Most states require businesses to provide workers’ compensation insurance to employees who may sustain physical or occupational injuries or illnesses due to performing their jobs. These are the conditions that usually qualify workers for benefits.
Regular Employment Status
In most states, permanent employees who work full or part-time are eligible to receive workers’ compensation insurance. However, workers who fall under the following categories usually do not qualify for the benefit:
- Agricultural workers
- Independent contractors
- Railroad and maritime workers
- Seasonal workers
- Undocumented workers
Although volunteers are usually exempt from receiving workers’ compensation benefits, some states allow them for volunteer police and firefighters.
Bodily injuries account for a large percentage of annual workers’ compensation claims. These injuries typically involve:
- Broken bones
- Eye injuries
Injuries that qualify may occur while workers travel between job-related sites or for specific job-related purposes, such as making deliveries.
Aggravation of Pre-existing Conditions
Insurance providers may attempt to deny workers’ compensation benefits for a new injury to a body part with a pre-existing medical complication such as arthritis, disc herniation, or muscle strain. Still, if a work-related injury aggravates a pre-existing injury or condition, a worker may file a successful workers’ compensation claim.
Overuse or Repetitive Motion Injuries
Workers whose jobs require them to perform the same movements throughout the day are prone to injuries. Examples of overuse and repetitive motion injuries include carpal tunnel syndrome, muscle strain, bursitis, epicondylitis and tendonitis.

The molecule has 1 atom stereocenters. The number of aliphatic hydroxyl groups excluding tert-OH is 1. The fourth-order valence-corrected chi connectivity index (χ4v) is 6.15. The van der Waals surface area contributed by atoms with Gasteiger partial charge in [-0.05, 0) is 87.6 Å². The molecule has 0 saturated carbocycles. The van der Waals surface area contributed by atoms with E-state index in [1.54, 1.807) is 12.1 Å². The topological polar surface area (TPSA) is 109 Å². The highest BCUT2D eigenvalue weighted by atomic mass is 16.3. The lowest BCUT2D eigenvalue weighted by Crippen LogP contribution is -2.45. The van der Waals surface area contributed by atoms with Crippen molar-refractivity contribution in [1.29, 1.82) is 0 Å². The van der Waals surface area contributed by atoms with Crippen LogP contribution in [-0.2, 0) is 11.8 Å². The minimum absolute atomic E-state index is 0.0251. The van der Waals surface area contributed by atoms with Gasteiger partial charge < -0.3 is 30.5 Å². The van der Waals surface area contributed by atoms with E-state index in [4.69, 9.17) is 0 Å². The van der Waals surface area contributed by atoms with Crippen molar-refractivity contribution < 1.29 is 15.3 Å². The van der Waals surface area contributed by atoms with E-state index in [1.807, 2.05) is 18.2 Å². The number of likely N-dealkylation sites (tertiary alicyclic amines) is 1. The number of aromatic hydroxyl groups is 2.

Workers who experience chronic discomfort while performing a job should seek medical attention as soon as possible to promptly acquire a diagnosis of repetitive strain injury and alert their employers.
As a workers’ compensation lawyer like one from Therman Law Offices can explain, most states also require workers to visit an employer’s physicians for additional assessments and documentation.
Workers in occupations known for daily exposure to harmful substances or circumstances not usually encountered in everyday life may develop acute, chronic or irreversible conditions qualifying them for benefits. For example, a lab technician who contracts an illness from handling a specific substance in a lab or factory and construction workers who develop job-related tinnitus and hearing loss due to excessive noise can submit workers’ compensation claims.
Workers’ compensation insurance usually covers emotional and mental stress due to work-related stress, such as post-traumatic stress following a fall, workplace explosion or ceiling collapse or unusual events, including workplace robberies. Still, emotional stress related to job performance expectations or unpleasant working conditions is usually exempt from coverage.
Speak with a workers’ compensation lawyer to advise you about your rights if you or a family member experience a work-related injury or illness.